The mathematical tour of constituencies wanders through Upper Bann, South Down and Newry and Armagh. The numbers present a pretty dull picture but events make Newry and Armagh the one to watch.In Upper Bann, both the Westminster and Local Government results point to no change – 2 DUP, 2 UUP, 1 SF and 1 SDLP. The UUP % of the vote was higher in LG (37%) than Westminster (34%) so the numbers don’t show a ‘Trimble’ factor in the UUP vote in the constituency. The DUP has over two quotas so will most likely run three and Westminster has them 0.14 of a quota behind the UUP, they will be hoping that Simpson’s tenure as MP will have pushed them ahead (although next time out would seem more likely). As with South Antrim if when the results hit and it looks like the DUP will get 3 from this constituency they will be heading for the dream ’40’.
In South Down the Westminster results show 3 SDLP, 2 SF and 1 DUP while local government has it as no change 2 SDLP, 2 SF, 1 DUP, 1 UUP. In Westminster a noticeable chunk of UUP voters (approximately 1000) backed McGrady in the mistaken belief Ruane was threatening to take the seat. The numbers say Nesbitt’s standing down should not hurt the UUP. The UUP’s Local Government performace was much stronger in south Down pipping the DUP while Nesbitt lost votes to McGrady and a further 1600 to Jim Wells of the DUP. However the lack of an obvious replacement for Nesbitt probably means the loss of Peter Bowles is a source of regret.
In Newry and Armagh, Westminster and Local Government agree on no change – 3 SF, 1 SDLP, 1 DUP, 1 UUP. In the local government results the SDLP is only 0.02 of a quota behind Sinn Fein and why they are targetting the constituency. An intervention by ousted SF MLA Davy Hyland would take it from an outside chance to a real fight. On the Unionist side Danny Kennedy is safe but the question is what happens to the DUP seat. There are potentially three vying for that seat and vote – an official DUP candidate, Paul Berry and Willie Frazer. Splitting a quota and a bit three ways and if transfers don’t work out the SDLP could get their second seat at Unionism’s expense, something for all three to weigh up before they throw their hats in the ring.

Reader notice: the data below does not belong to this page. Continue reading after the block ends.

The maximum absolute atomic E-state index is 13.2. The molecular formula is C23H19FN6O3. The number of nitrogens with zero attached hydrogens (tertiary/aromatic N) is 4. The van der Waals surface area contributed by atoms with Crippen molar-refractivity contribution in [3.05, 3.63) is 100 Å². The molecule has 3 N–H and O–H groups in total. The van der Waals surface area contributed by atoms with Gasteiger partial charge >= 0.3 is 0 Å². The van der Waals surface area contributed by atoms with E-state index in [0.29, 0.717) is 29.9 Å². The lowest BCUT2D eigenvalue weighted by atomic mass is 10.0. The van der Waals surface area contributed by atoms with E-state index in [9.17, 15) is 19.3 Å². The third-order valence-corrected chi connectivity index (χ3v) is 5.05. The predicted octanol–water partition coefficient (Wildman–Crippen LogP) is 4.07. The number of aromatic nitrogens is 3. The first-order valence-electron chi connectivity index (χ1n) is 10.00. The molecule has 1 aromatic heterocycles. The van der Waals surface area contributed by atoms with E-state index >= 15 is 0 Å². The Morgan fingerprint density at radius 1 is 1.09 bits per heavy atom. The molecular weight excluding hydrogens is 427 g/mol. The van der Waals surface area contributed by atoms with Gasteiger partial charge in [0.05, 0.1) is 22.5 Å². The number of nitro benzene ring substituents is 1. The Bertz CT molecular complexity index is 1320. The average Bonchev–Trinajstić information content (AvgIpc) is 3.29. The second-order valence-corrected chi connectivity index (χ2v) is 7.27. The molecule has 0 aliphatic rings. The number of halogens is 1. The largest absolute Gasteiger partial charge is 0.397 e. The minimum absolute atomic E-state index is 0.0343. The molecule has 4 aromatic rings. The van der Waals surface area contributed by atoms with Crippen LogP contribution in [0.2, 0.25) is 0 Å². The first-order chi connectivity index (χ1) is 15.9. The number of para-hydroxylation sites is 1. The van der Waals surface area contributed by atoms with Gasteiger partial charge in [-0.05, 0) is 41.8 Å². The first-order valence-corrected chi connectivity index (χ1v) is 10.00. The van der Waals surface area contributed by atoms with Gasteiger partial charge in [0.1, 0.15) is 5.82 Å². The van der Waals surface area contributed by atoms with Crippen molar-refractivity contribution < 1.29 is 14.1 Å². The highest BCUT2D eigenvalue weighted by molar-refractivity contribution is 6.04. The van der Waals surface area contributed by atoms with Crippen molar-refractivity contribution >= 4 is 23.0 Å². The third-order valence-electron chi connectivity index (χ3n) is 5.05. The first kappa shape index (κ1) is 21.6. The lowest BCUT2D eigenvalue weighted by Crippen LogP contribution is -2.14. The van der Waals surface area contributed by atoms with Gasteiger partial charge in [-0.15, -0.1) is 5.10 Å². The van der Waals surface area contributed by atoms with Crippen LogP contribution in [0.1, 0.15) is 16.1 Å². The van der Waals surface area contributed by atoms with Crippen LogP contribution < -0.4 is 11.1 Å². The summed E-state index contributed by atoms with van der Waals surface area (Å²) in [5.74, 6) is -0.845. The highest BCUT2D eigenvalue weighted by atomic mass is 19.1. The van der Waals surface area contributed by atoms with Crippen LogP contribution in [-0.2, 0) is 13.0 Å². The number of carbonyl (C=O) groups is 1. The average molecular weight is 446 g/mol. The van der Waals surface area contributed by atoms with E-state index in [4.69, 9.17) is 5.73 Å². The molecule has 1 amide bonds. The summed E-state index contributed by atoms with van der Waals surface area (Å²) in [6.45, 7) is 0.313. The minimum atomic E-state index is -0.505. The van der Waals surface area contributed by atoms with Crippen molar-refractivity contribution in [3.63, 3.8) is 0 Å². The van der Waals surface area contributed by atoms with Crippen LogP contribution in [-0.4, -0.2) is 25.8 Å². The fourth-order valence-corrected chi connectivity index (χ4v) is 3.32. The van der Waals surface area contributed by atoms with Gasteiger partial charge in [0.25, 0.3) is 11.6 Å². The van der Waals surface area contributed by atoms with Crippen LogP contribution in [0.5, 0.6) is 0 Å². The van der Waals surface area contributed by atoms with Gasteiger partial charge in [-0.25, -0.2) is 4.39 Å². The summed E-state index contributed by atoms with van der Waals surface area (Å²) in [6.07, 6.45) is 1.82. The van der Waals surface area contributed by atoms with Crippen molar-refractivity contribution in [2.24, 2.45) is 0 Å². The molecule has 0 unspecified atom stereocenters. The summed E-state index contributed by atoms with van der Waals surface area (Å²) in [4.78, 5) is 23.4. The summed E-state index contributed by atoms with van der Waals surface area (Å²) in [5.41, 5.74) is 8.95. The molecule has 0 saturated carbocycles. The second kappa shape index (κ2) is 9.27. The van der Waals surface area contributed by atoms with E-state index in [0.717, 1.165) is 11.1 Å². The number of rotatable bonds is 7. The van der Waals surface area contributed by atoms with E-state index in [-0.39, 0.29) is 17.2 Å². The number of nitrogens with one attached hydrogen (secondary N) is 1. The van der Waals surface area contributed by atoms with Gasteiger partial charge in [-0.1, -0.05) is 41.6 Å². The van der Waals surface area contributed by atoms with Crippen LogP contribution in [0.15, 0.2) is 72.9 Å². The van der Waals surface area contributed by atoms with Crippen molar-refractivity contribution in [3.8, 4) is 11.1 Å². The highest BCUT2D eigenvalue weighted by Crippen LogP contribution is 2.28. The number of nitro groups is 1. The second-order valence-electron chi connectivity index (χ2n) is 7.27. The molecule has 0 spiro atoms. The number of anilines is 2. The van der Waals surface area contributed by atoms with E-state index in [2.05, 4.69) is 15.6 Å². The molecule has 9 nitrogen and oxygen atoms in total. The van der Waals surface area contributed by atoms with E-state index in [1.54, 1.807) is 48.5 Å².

IMPORTANT NOTES: Seats were assigned to parties strictly on the basis of who was closest to a quota. No assignment was made on the basis of possible/likely transfers nor has any projection of existing trends been extrapolated (ie DUP vote grew X% between 2003 and 2005 but if that continues their likely vote be). Westminster results tend to show a party’s maximum potential vote in a constituency while Local Government shows the core vote. When the two agree it seems the highly likely result and were they disagree it highlights were a party should target a constituency for extra effort. In individual constituencies the perceived geographcal base and number of candidates a party chooses and the vote management system adopted can have an effect on the final result. Examples of how this can impact are – the choice of two Ballymena UUP candidates in North contributed to their loss of a seat, vote mismanagement in West and East Belfast cost SF and the DUP a seat respectively. It is possible to confound both indicators as David Ford did in South Antrim in 2003.